Texas Sues Microsoft Over Investigation
By Elizabeth Corcoran
The Texas attorney general yesterday sued Microsoft Corp., alleging that the software giant has tried to "chill" the state's investigation of its business practices.
In a filing made in state district court, Attorney General Dan Morales contended that Microsoft "improperly binds" companies that license its software by requiring that they inform Microsoft "before providing information to state and federal antitrust investigators." That clause means that some people and organizations that the state wants to interview have become "apprehensive about fully cooperating" with the investigation, according to the suit.
Investigators in Texas are not alone in complaining about Microsoft's nondisclosure agreements (NDAs), which Microsoft requires those who license its software to sign.
On Oct. 20, the Justice Department filed suit against Microsoft, alleging that it has violated a 1995 consent decree in which it pledged to change certain business practices that the government had said inhibited competition. As part of the remedy for such practices, the government asked the court to strike down portions of Microsoft's NDAs.
Microsoft representatives have contended that such agreements are standard fare in the industry. This past week, at a Senate Judiciary Committee hearing that centered on testimony critical of the software maker's business practices, Microsoft supplied copies of other companies' NDAs to illustrate its point.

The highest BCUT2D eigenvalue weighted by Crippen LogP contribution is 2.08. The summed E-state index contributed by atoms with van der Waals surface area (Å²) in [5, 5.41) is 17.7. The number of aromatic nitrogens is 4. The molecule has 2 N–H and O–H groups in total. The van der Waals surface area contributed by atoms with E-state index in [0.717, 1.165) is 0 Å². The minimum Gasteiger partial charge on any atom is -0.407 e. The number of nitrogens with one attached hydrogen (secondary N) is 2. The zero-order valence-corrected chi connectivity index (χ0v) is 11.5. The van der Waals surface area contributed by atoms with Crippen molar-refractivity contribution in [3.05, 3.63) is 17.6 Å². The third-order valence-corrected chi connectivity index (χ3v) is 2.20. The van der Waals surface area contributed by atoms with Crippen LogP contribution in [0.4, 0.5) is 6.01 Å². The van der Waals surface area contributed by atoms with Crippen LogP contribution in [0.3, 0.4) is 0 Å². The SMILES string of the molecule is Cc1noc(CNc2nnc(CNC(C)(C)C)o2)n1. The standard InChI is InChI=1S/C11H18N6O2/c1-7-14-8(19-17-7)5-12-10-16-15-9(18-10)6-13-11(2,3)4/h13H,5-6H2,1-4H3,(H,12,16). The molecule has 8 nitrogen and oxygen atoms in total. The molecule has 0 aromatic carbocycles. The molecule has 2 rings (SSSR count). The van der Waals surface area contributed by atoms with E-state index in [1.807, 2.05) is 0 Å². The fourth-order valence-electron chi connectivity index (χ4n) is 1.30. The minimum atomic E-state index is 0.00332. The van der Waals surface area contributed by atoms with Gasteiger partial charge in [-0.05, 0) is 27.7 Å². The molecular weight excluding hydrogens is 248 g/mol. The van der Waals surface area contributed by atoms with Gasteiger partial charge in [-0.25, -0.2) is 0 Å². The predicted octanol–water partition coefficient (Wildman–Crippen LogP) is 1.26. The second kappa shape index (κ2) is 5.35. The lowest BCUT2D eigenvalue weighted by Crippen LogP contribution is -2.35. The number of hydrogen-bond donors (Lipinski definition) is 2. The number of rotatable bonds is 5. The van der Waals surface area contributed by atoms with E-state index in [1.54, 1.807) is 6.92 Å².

In a statement about the Texas suit yesterday, William H. Neukom, Microsoft's senior vice president for law, denied wrongdoing and called the NDA issue a "red herring."
Microsoft also has tried to smooth over the NDA issue with federal investigators. In a letter to Justice Department officials in early September, Microsoft said it wouldn't insist that its licensees inform the company before answering government queries.
According to the Texas suit, Morales asked Microsoft for a similar pledge but was turned down because the company was concerned that confidential information might become public. Microsoft said yesterday it has offered to talk with Texas officials about an arrangement similar to the one it made with federal investigators.
Texas began investigating Microsoft's business practices early this year. Since then, attorneys general in five other states have begun looking into Microsoft's business practices.
Also, consumer advocate Ralph Nader is heading a two-day symposium next week on Microsoft. "We want to demystify" issues about the computer industry and Microsoft, Nader said.
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